Sonjay Dutt vs. Eddie Edwards: Kenny Omega was originally scheduled to be Edwards' opponent, but he got injured. Dutt was a more than adequate replacement, as these two had a good, fast-paced match. While it started out friendly with a handshake, Dutt held out his hand as if to shake Edward's hand again, only to slap him across the face. Then Dutt bailed out of the ring before an angry Edwards could get him, and crawled under the ring. While Edwards was looking over the side at where he'd last seen Dutt, Dutt emerged on the other side of the ring. After putting a finger to his lips to tell the crowd full of Edwards fans to be quiet, he made a big show of sneaking up behind Edwards and getting ready to hit him from behind, only for Edwards to turn around at the last second and nail him.
Dutt showed why he should be seen on television and pay-per-view more often in the future, and Edwards proved that he deserves the push he seems to be getting after winning the promotion's Survival Of The Fittest event. (Based on the ROH Video Wire, it looks as though Edwards will be challenging for the world championship in 2011.) Edwards finally won after hitting the 2K1 on Dutt.
Sara Del Rey and Serena Deeb vs. Daizee Haze and Awesome Kong: The first thing that struck me as Serena walked out was how gorgeous she looks now that she's grown some hair back. She looked good even when she was bald, but she looks better with hair. Enough of that, since none of the women involved here are just eye candy. Del Rey and Haze have been the only women on ROH television to win consistently, being fed a steady diet of jobbers, and lately have been asking for better competition. The two of them decided to face one another, with each one picking a tag partner to join her. So two female wrestlers missed by WWE and TNA fans came to ROH. Kong had previously faced Del Rey at Supercard Of Honor V, in a match that Del Rey won by hitting her with Chris Hero's loaded elbow pad.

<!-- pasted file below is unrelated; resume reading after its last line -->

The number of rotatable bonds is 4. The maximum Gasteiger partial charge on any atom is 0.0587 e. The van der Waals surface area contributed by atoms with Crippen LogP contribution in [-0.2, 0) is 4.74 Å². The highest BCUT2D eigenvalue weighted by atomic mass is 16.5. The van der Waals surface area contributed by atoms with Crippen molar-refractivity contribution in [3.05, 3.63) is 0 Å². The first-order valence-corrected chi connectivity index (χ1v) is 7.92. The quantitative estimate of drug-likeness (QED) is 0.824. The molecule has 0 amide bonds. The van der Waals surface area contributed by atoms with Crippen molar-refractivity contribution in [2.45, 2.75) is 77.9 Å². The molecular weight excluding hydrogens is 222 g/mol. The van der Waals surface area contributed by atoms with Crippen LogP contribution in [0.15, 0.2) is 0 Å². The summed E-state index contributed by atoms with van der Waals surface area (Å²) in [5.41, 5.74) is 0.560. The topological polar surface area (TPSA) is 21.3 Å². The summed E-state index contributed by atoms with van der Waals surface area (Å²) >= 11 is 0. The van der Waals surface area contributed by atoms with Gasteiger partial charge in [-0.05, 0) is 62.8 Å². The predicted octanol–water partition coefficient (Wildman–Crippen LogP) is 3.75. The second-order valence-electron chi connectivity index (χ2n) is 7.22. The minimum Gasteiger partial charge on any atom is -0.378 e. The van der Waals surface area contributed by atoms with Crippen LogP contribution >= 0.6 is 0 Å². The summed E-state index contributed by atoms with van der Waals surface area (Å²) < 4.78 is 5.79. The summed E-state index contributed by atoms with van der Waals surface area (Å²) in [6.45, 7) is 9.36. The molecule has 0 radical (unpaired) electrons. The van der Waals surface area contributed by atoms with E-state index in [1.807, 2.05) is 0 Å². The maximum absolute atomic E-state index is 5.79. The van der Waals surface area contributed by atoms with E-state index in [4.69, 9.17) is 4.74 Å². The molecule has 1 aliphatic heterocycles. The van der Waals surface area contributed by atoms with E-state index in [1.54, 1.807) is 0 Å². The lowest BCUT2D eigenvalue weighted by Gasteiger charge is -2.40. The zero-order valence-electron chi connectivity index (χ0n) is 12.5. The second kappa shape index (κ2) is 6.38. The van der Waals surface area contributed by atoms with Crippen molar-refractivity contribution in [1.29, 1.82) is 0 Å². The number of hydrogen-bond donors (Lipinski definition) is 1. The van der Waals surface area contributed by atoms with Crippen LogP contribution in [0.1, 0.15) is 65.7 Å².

Haze wrestled most of the match, as Del Ray and Serena did a good job of isolating her from Kong and beating up on her. The crowd wanted Kong tagged in early on, but Serena stopped Haze from making the tag and heeled it up by taunting the crowd about it. There were chants of "[F] the divas!" and "CM Punk". Eventually Kong did get the hot tag, and while she didn't do a lot she definitely made an impact. (No TNA-related pun intended.) It wasn't long before Del Rey was down and on the receiving end of a big splash by Kong. Kong followed it up with the Implant Buster, but Del Ray kicked out. As the match continued, we also saw Del Rey hit her finisher – the Royal Butterfly – on Haze, with Haze also kicking out. Serena took Kong down near the end with an impressive spear that you'd never see from a WWE Diva, and was selling that she hurt her shoulder after crashing into Kong. The heels won the match after Del Ray hit Haze with a piledriver.
There was an amusing moment on commentary when Prazak dismissively said "Women's wrestling … it can be OK sometimes," as though he couldn't have cared less about it. For those who don't know, Prazak established and has a hand in running Shimmer Women Athletes, the all-female wrestling fed.
Colt Cabana vs. T.J. Perkins: This was a good match, although just decent by ROH standards. Cabana won with a rollup out of nowhere. Perkins looked good in defeat, since he managed to hit Colt before Colt nailed him with two of his signature moves: the bionic elbow and the flying [two syllable word that begins with A and ends with E]. Perkins looked frustrated after the loss, but Colt showed him respect by shaking his hand.
Kenny King and Rhett Titus vs. Kyle O'Reilly and Adam Cole: This was a good match to open the show. Titus isn't acting like a wannabe male stripper any more and has gotten rid of the silly bowtie that went with that gimmick, which I think is a step in the right direction. Fans might start taking him more seriously, and since he and King – known as the All Night Express – have a guaranteed future shot at the tag titles, that's a good thing. An interesting spot involved King pulling Titus out of the ring to regroup after he'd been getting beat up, followed by O'Reilly going for a suicide dive only to stop himself as his opponents moved out of the way and to another side of the ring. O'Reilly then leaped over the ropes to hit them with a cross body, only to get caught by the ANE. While they were holding onto O'Reilly, Cole flew over the ropes and crashed onto all three men. There was another spot where O'Reilly caught King by the leg, then threw King's leg at Titus (who instinctively grabbed it), then grabbed Titus' leg and executed a dragon screw leg whip that took down Titus, which also took down King since Titus was still holding onto his partner's leg. The ANE fought back, though, and finally got the victory with a combination blockbuster/powerbomb.
Also: Footage of Jim Cornette interviewing Shelton Benjamin & Charlie Haas, the World's Greatest Tag Team, was shown during the intermission. The two of them announced that they would be appearing regularly for ROH in 2011 and had their sights set on the tag titles currently held by the Kings of Wrestling.